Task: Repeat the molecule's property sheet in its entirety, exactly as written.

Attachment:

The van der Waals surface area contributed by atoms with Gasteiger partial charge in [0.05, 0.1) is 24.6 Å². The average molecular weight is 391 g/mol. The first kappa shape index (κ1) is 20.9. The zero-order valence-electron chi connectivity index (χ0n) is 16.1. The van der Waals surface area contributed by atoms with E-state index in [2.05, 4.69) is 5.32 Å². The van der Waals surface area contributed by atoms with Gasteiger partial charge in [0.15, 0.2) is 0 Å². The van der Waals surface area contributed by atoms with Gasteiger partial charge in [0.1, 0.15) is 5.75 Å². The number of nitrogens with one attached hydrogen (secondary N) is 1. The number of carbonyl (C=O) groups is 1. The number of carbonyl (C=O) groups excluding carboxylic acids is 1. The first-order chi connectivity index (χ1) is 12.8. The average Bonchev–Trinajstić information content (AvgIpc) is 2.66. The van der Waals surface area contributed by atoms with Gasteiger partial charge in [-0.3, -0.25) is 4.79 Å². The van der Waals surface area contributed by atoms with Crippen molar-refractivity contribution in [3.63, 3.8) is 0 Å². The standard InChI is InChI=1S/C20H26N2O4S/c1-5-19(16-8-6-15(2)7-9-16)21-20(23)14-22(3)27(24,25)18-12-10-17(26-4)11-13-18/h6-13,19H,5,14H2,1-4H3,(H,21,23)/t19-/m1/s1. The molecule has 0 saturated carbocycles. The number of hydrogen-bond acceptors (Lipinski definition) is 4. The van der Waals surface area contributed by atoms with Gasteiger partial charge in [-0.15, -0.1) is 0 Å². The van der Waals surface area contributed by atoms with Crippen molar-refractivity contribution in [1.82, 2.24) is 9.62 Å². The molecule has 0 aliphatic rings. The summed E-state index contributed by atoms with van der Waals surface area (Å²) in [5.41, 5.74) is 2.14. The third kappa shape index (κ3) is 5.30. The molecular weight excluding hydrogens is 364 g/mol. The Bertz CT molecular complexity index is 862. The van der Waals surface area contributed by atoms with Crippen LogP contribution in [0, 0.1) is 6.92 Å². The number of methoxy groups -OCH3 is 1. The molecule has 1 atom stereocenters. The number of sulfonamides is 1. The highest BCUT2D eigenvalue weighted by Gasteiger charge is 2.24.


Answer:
The van der Waals surface area contributed by atoms with Gasteiger partial charge in [0.05, 0.1) is 24.6 Å². The average molecular weight is 391 g/mol. The first kappa shape index (κ1) is 20.9. The zero-order valence-electron chi connectivity index (χ0n) is 16.1. The van der Waals surface area contributed by atoms with E-state index in [2.05, 4.69) is 5.32 Å². The van der Waals surface area contributed by atoms with Gasteiger partial charge in [0.15, 0.2) is 0 Å². The van der Waals surface area contributed by atoms with Gasteiger partial charge in [0.1, 0.15) is 5.75 Å². The number of nitrogens with one attached hydrogen (secondary N) is 1. The number of carbonyl (C=O) groups is 1. The number of carbonyl (C=O) groups excluding carboxylic acids is 1. The first-order chi connectivity index (χ1) is 12.8. The average Bonchev–Trinajstić information content (AvgIpc) is 2.66. The van der Waals surface area contributed by atoms with Gasteiger partial charge in [-0.3, -0.25) is 4.79 Å². The van der Waals surface area contributed by atoms with Crippen molar-refractivity contribution in [3.63, 3.8) is 0 Å². The standard InChI is InChI=1S/C20H26N2O4S/c1-5-19(16-8-6-15(2)7-9-16)21-20(23)14-22(3)27(24,25)18-12-10-17(26-4)11-13-18/h6-13,19H,5,14H2,1-4H3,(H,21,23)/t19-/m1/s1. The molecule has 0 saturated carbocycles. The number of hydrogen-bond acceptors (Lipinski definition) is 4. The van der Waals surface area contributed by atoms with Gasteiger partial charge in [-0.15, -0.1) is 0 Å². The van der Waals surface area contributed by atoms with Crippen molar-refractivity contribution in [1.82, 2.24) is 9.62 Å². The molecule has 0 aliphatic rings. The summed E-state index contributed by atoms with van der Waals surface area (Å²) in [5.41, 5.74) is 2.14. The third kappa shape index (κ3) is 5.30. The molecular weight excluding hydrogens is 364 g/mol. The Bertz CT molecular complexity index is 862. The van der Waals surface area contributed by atoms with Crippen LogP contribution in [0, 0.1) is 6.92 Å². The number of methoxy groups -OCH3 is 1. The molecule has 1 atom stereocenters. The number of sulfonamides is 1. The highest BCUT2D eigenvalue weighted by Gasteiger charge is 2.24.